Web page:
Also Known As:

La duda  »

Box Office

Budget:

$20,000,000 (estimated)

Opening Weekend:

$507,226 (USA) (14 December 2008)

Gross:

$33,422,556 (USA) (5 April 2009)
 »

Company Credits

Show detailed on  »

Technical Specs

Runtime:

Sound Mix:

| |

Color:

Aspect Ratio:

1.85 : 1
See  »
Edit

Did You Know?

Trivia

Tom Hanks, John Cusack and David Hyde Pierce were considered to play Father Flynn. See more »

Goofs

(at around 1h 29 mins) When Sister Aloysius leaves Father Flynn in her office, the lighting, Flynn's facial expression, and the position of Flynn's coat change dramatically after she closes the door. See more »

Quotes

[first lines]
Christine Hurley: Jimmy? Come on! You're serving today.
See more »

Connections

Featured in The 14th Annual Critics' Choice Awards (2009) See more »

Soundtracks

All People that on Earth Do Dwell
(uncredited)
Music by Loys Bourgeois
Lyrics by William Kethe
See more »

Frequently Asked Questions

See more (Spoiler Alert!) »

User Reviews

 
The Movie and the Case
22 June 2010 | by (United States) – See all my reviews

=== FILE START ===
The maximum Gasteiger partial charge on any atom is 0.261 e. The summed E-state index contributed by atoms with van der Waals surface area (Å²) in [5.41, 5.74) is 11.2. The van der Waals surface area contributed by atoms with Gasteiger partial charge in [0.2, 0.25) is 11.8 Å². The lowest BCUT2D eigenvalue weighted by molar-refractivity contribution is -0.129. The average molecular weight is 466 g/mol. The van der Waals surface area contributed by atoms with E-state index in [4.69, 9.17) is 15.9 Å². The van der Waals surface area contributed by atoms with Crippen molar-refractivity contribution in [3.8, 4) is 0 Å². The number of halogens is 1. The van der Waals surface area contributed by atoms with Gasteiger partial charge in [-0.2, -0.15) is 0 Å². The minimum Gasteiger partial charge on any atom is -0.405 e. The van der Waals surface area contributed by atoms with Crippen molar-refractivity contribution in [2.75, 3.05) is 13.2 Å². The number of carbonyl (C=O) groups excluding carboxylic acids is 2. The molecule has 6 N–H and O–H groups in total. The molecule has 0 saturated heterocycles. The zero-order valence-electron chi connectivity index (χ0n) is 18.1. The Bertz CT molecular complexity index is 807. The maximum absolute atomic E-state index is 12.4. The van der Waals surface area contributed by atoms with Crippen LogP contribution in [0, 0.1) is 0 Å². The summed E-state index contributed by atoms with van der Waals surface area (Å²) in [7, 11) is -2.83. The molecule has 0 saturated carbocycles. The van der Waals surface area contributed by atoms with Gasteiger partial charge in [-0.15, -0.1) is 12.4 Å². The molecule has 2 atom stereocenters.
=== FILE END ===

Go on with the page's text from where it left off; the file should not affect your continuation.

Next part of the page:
I think there are two distinct cases to discuss: the case in the movie; the case about the movie.

The case in the movie: it is 1964 and in a Catholic school in Bronx a conflict erupts between the principal (Meryl Streep) and the priest (Philip Seymour Hoffman). The principal is Sister Aloysius, a nun very strict about the discipline. The priest, Father Flynn, is just the opposite, a very natural guy, open to people and to the world. The nun suspects him of pedophilia. The suspicion will never be confirmed, never thrown away. Eventually it's up to us to decide, and our role of spectators is played in the movie by Sister James (Amy Adams), a younger nun who is trying to understand what really is, oscillating between the two. By the way, genial idea of using male names for the Catholic nuns, to stress out the strictness of their rules.